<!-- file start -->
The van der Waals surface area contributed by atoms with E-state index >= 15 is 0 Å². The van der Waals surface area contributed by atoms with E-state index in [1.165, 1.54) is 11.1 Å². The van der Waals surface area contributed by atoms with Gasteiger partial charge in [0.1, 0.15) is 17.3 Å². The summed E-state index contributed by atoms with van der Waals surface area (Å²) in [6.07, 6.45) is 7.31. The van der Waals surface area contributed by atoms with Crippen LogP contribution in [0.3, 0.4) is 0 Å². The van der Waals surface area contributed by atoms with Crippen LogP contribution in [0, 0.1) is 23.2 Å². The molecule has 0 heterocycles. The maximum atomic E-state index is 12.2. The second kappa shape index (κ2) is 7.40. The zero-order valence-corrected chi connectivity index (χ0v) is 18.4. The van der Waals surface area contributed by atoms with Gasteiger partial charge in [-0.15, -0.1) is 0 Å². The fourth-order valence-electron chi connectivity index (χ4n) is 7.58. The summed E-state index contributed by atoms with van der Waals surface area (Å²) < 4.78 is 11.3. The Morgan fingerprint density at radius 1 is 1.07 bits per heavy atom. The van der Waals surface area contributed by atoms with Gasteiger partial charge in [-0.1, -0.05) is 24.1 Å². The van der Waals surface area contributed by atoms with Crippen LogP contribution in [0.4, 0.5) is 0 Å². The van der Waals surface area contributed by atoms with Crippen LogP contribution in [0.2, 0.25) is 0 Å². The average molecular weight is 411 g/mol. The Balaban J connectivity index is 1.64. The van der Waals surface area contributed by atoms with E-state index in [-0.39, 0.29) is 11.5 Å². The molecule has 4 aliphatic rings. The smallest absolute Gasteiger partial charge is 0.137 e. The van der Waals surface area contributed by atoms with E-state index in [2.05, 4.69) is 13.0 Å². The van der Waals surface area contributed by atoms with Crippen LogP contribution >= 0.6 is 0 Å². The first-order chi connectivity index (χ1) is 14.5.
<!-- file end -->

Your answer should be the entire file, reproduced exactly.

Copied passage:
The van der Waals surface area contributed by atoms with E-state index >= 15 is 0 Å². The van der Waals surface area contributed by atoms with E-state index in [1.165, 1.54) is 11.1 Å². The van der Waals surface area contributed by atoms with Gasteiger partial charge in [0.1, 0.15) is 17.3 Å². The summed E-state index contributed by atoms with van der Waals surface area (Å²) in [6.07, 6.45) is 7.31. The van der Waals surface area contributed by atoms with Crippen LogP contribution in [0.3, 0.4) is 0 Å². The van der Waals surface area contributed by atoms with Crippen LogP contribution in [0, 0.1) is 23.2 Å². The molecule has 0 heterocycles. The maximum atomic E-state index is 12.2. The second kappa shape index (κ2) is 7.40. The zero-order valence-corrected chi connectivity index (χ0v) is 18.4. The van der Waals surface area contributed by atoms with Gasteiger partial charge in [-0.15, -0.1) is 0 Å². The fourth-order valence-electron chi connectivity index (χ4n) is 7.58. The summed E-state index contributed by atoms with van der Waals surface area (Å²) < 4.78 is 11.3. The Morgan fingerprint density at radius 1 is 1.07 bits per heavy atom. The van der Waals surface area contributed by atoms with Gasteiger partial charge in [-0.1, -0.05) is 24.1 Å². The van der Waals surface area contributed by atoms with Crippen LogP contribution in [0.4, 0.5) is 0 Å². The van der Waals surface area contributed by atoms with Crippen LogP contribution in [0.2, 0.25) is 0 Å². The average molecular weight is 411 g/mol. The Balaban J connectivity index is 1.64. The van der Waals surface area contributed by atoms with E-state index in [-0.39, 0.29) is 11.5 Å². The molecule has 4 aliphatic rings. The smallest absolute Gasteiger partial charge is 0.137 e. The van der Waals surface area contributed by atoms with E-state index in [2.05, 4.69) is 13.0 Å². The van der Waals surface area contributed by atoms with Crippen LogP contribution >= 0.6 is 0 Å². The first-order chi connectivity index (χ1) is 14.5.